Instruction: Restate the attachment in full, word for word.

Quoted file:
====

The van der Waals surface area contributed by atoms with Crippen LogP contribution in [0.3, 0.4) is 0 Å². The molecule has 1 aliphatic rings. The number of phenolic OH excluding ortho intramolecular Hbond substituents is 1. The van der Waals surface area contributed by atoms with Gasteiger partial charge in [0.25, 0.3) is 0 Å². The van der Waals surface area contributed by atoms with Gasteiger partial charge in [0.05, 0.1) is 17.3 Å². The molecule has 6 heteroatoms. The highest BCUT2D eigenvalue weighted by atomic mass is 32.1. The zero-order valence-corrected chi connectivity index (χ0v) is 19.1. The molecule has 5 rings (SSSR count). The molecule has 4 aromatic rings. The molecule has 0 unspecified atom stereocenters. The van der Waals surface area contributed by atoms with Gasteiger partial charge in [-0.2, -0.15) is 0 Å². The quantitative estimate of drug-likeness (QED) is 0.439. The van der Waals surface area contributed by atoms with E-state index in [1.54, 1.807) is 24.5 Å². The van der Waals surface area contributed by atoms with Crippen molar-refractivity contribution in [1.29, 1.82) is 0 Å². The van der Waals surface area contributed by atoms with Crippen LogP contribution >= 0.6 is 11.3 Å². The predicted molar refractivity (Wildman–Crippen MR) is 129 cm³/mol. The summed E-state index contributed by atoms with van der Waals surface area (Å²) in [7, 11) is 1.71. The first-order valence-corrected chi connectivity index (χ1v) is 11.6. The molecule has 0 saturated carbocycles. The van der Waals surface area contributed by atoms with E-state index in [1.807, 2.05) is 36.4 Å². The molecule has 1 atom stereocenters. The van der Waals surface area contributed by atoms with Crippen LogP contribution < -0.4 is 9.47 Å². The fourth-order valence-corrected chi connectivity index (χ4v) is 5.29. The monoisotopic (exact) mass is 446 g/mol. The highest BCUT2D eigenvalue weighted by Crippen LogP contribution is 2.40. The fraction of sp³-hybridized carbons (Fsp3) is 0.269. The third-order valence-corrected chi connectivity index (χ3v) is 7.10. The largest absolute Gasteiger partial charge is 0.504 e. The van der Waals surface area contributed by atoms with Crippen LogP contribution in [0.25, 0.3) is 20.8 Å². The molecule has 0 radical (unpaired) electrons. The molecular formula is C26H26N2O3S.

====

The van der Waals surface area contributed by atoms with Crippen LogP contribution in [0.3, 0.4) is 0 Å². The molecule has 1 aliphatic rings. The number of phenolic OH excluding ortho intramolecular Hbond substituents is 1. The van der Waals surface area contributed by atoms with Gasteiger partial charge in [0.25, 0.3) is 0 Å². The van der Waals surface area contributed by atoms with Gasteiger partial charge in [0.05, 0.1) is 17.3 Å². The molecule has 6 heteroatoms. The highest BCUT2D eigenvalue weighted by atomic mass is 32.1. The zero-order valence-corrected chi connectivity index (χ0v) is 19.1. The molecule has 5 rings (SSSR count). The molecule has 4 aromatic rings. The molecule has 0 unspecified atom stereocenters. The van der Waals surface area contributed by atoms with Gasteiger partial charge in [-0.2, -0.15) is 0 Å². The quantitative estimate of drug-likeness (QED) is 0.439. The van der Waals surface area contributed by atoms with E-state index in [1.54, 1.807) is 24.5 Å². The van der Waals surface area contributed by atoms with Crippen molar-refractivity contribution in [1.29, 1.82) is 0 Å². The van der Waals surface area contributed by atoms with Crippen LogP contribution >= 0.6 is 11.3 Å². The predicted molar refractivity (Wildman–Crippen MR) is 129 cm³/mol. The summed E-state index contributed by atoms with van der Waals surface area (Å²) in [7, 11) is 1.71. The first-order valence-corrected chi connectivity index (χ1v) is 11.6. The molecule has 0 saturated carbocycles. The van der Waals surface area contributed by atoms with E-state index in [1.807, 2.05) is 36.4 Å². The molecule has 1 atom stereocenters. The van der Waals surface area contributed by atoms with Crippen LogP contribution < -0.4 is 9.47 Å². The fourth-order valence-corrected chi connectivity index (χ4v) is 5.29. The monoisotopic (exact) mass is 446 g/mol. The highest BCUT2D eigenvalue weighted by Crippen LogP contribution is 2.40. The fraction of sp³-hybridized carbons (Fsp3) is 0.269. The third-order valence-corrected chi connectivity index (χ3v) is 7.10. The largest absolute Gasteiger partial charge is 0.504 e. The van der Waals surface area contributed by atoms with Crippen LogP contribution in [0.25, 0.3) is 20.8 Å². The molecule has 0 radical (unpaired) electrons. The molecular formula is C26H26N2O3S.